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Except for the circumstances specified in sec 182(3), employees in the Patent Office are prohibited from engaging in any transactions involving an invention or a patent. As all staff employed in IP Australia under a duty statement are employed in the Patent Office (as well as the Trade Marks Office and the Designs Office), the prohibition is not limited to patent examiners or to staff directly processing patent applications. “Employee” is defined in schedule 1 and accordingly the terms of employment are immaterial.  Therefore, the prohibition applies irrespective of whether a person is employed on a salary basis or otherwise.

In the context of sec 182, the term "patent" is not confined to the definition in schedule 1, but also includes a foreign patent. However, the "invention" referred to in sec 182 is to be understood in terms of the definition specified in that schedule.


The prohibition under sec 182 is of a broad nature and covers transactions including:

  • acquisition for the purpose of manufacture;

  • acquisition for licensing to others to manufacture, acquisition in order to exclude competition to a family business, investment;

  • brokering the transfer of an invention between companies; and

  • acting as an intermediary for the transfer of a patent between companies, etc.

There is no allowance for waiving the provision, or for relaxing its interpretation other than those of sec 182(3) (see below). Any transaction by a staff member involving an invention or patent and outside the circumstances specified in sec 182(3) is void. Furthermore, such a transaction is an offence with a penalty.

It may be assumed that sec 182 includes activity that is in some way controlled or directed by a staff member. Thus, the use of a family company or trust (for example), where the employee has a controlling interest, is likely to be in breach of sec 182. Staff members involved in such arrangements will need to obtain their own legal advice about their position.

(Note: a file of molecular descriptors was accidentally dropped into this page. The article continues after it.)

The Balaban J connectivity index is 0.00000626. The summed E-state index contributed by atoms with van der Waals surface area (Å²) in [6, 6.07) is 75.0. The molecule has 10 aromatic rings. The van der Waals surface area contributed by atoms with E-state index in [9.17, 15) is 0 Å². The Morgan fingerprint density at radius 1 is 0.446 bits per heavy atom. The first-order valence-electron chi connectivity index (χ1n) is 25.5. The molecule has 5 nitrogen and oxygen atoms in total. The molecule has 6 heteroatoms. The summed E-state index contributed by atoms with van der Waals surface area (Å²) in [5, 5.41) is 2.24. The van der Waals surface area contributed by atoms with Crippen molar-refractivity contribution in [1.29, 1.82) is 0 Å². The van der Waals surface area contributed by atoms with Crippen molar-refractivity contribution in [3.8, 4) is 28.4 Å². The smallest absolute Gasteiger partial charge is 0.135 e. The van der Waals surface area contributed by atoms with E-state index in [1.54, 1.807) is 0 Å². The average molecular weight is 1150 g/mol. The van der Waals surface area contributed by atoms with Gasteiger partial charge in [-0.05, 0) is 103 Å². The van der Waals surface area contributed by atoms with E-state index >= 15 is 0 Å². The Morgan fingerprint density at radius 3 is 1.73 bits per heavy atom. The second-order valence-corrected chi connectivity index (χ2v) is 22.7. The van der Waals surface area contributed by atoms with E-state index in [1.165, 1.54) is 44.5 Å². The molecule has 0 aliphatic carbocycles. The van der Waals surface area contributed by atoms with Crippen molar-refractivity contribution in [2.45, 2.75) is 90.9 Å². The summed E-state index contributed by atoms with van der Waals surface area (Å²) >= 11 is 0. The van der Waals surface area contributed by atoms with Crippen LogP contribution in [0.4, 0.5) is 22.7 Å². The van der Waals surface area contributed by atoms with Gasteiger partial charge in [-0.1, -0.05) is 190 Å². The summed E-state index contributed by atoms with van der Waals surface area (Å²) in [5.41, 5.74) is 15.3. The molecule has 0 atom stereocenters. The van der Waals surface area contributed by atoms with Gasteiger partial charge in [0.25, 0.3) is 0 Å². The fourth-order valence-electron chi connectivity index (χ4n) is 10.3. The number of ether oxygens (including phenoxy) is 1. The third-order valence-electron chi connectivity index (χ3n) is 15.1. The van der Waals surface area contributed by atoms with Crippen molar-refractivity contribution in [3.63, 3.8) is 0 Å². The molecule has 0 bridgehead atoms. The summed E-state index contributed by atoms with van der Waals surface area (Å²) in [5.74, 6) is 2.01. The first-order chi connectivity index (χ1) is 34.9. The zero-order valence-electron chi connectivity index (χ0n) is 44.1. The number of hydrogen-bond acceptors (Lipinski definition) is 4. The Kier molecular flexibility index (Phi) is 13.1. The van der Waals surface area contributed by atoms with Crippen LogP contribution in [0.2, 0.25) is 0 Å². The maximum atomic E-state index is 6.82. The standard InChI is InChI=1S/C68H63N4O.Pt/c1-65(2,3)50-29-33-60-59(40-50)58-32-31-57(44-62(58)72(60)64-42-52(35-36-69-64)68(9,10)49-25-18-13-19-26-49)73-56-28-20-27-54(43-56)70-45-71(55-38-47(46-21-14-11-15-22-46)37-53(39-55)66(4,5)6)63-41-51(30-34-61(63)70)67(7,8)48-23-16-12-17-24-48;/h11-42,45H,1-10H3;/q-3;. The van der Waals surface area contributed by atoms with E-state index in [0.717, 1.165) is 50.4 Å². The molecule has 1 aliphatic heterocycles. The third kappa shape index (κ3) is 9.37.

Note: Section 182 is limited to actions by the Commissioner, Deputy Commissioner, or an employee. It is not a prohibition on activities before a person is employed in such a capacity, nor after such employment has terminated. Thus, the acquisition of a patent before becoming an employee is valid. However, any sale, assignment or transfer of such a patent during the term of employment would constitute an un-permitted trafficking in the invention.


An inventor, or a person to whom an invention is bequeathed, is exempt from the above restriction. It therefore follows that under the Patents Act, staff are free to apply for patents, to assign, sell or licence such patents, and to dispose of inventions, provided they are the inventors or have been bequeathed the invention. However, other restrictions may arise by way of the Public Service Act, for an employee wanting to deal with such an invention.

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